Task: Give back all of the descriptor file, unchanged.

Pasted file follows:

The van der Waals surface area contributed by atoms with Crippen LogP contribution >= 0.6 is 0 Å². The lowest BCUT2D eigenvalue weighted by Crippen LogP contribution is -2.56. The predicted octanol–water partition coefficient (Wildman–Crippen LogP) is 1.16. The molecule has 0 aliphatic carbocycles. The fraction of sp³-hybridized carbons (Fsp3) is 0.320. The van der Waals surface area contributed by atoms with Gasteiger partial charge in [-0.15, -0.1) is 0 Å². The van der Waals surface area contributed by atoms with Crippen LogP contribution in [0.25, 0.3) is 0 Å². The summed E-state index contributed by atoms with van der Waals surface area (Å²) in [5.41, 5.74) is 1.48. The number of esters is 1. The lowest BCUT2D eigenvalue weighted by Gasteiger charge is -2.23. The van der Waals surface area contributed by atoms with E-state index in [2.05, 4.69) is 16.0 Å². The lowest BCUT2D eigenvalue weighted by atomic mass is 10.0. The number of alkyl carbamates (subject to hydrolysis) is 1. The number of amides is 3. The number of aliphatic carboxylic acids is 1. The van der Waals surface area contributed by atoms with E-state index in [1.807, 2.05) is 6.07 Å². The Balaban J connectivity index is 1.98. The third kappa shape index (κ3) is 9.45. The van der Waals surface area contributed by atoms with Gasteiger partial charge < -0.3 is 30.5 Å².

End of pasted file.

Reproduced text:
The van der Waals surface area contributed by atoms with Crippen LogP contribution >= 0.6 is 0 Å². The lowest BCUT2D eigenvalue weighted by Crippen LogP contribution is -2.56. The predicted octanol–water partition coefficient (Wildman–Crippen LogP) is 1.16. The molecule has 0 aliphatic carbocycles. The fraction of sp³-hybridized carbons (Fsp3) is 0.320. The van der Waals surface area contributed by atoms with Gasteiger partial charge in [-0.15, -0.1) is 0 Å². The van der Waals surface area contributed by atoms with Crippen LogP contribution in [0.25, 0.3) is 0 Å². The summed E-state index contributed by atoms with van der Waals surface area (Å²) in [5.41, 5.74) is 1.48. The number of esters is 1. The lowest BCUT2D eigenvalue weighted by Gasteiger charge is -2.23. The van der Waals surface area contributed by atoms with E-state index in [2.05, 4.69) is 16.0 Å². The lowest BCUT2D eigenvalue weighted by atomic mass is 10.0. The number of alkyl carbamates (subject to hydrolysis) is 1. The number of amides is 3. The number of aliphatic carboxylic acids is 1. The van der Waals surface area contributed by atoms with E-state index in [1.807, 2.05) is 6.07 Å². The Balaban J connectivity index is 1.98. The third kappa shape index (κ3) is 9.45. The van der Waals surface area contributed by atoms with Gasteiger partial charge < -0.3 is 30.5 Å².